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Gene Wang
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Gene Wang

A sports staff writer at The Washington Post

Favre's Numbers Lie

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Brett Favre holds virtually every meaningful NFL career passing record. He's a three-time NFL MVP and a Super Bowl champion. His NFL record for consecutive games played at quarterback is as impressive, if not more so, than Cal Ripken's in baseball.
All that doesn't make him one of the 10 best quarterbacks of all-time, much less No. 1. Heck, he may not be the best quarterback in Packers history. There's a compelling case for Bart Starr, but more on him later.

This generation is well-versed in Favre contemporaries John Elway, Troy Aikman, Tom Brady, Steve Young, Peyton Manning and Kurt Warner; Super Bowl champions all. Other prolific quarterbacks to play in Favre's era include Dan Marino, Jim Kelly, Donovan McNabb, Drew Bledsoe and Warren Moon.

Joe Montana was at the end of his career when Favre was hitting his stride, and four-time Super Bowl winner Terry Bradshaw was long retired by that time. So too were Johnny Unitas, Otto Graham and Roger Staubach, all Hall of Famers and multiple NFL champions.

Favre probably is not in the same class as Elway, Aikman and Brady, but he's in the conversation with Marino, Young, Manning, Warner and Kelly, and more accomplished than McNabb, Bledsoe and Moon. So for his generation, Favre belongs in the top 10.
But if you expand the list to include all of the modern era quarterbacks, say beginning in 1950, he falls out of the mix.

Which brings us back to Starr. It's easy to overlook Starr's achievements because we have grown accustomed to Favre's heroics for the better part of the past 20 years. His visage is so tied to the Packers that it seems impossible the franchise even existed must less thrived before his arrival.

But more than 40 years ago, Starr was leading Green Bay to victories in the first two Super Bowls. He was named MVP in both games, capping a string of three straight NFL championships.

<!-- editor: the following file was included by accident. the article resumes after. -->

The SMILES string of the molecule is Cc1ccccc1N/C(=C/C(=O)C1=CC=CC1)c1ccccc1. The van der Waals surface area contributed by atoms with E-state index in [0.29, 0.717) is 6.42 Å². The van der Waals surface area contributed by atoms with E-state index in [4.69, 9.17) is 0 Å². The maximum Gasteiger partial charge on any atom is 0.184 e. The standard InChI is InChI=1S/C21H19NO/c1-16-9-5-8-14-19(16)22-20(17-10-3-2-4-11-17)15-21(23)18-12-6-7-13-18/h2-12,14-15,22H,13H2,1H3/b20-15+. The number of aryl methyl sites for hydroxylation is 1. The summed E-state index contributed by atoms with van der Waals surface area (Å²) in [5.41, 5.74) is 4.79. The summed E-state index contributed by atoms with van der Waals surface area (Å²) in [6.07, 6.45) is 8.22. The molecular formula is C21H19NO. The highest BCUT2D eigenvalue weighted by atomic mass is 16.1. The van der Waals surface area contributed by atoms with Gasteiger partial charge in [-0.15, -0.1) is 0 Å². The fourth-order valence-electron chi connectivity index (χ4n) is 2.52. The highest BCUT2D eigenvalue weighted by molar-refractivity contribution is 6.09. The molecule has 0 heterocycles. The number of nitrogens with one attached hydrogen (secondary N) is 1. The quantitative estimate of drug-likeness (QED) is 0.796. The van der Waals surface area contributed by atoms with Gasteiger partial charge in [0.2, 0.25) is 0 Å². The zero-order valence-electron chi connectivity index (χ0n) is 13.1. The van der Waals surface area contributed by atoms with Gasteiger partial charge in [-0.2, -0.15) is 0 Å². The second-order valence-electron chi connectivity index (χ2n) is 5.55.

Although he did lead the league in passing three times and retired as the career leader in completion percentage, Starr is nowhere near Favre in any significant career passing statistics. But in the most important category for a quarterback -- championships -- it's not close. In all, Starr won five NFL titles to Favre's one.

Unitas played in the same era as Starr and was one of the most highly regarded passers of all-time. He won three titles, including leading the Baltimore Colts to a victory over the New York Giants in the 1958 NFL championship game, better known as The Greatest Game Ever Played.

In the decade immediately preceding Unitas and Starr, Graham led the Cleveland Browns to 10 straight title games. That's a staggering figure, no matter the era. Graham won four All-American Football Conference titles and three NFL titles.

We must include Starr, Unitas and Graham among the modern era top 10, joining Montana (four Super Bowl titles, three Super Bowl MVPs), Elway (two titles, five appearances, one Super Bowl MVP), Bradshaw (four titles, two Super Bowl MVPs), Brady (three titles, four appearances, two Super Bowl MVPs, one regular season MVP), Aikman (three titles, one Super Bowl MVP) and Manning (Super Bowl XLI MVP, three-time regular season MVPs).

That leaves one spot to make a case for Favre.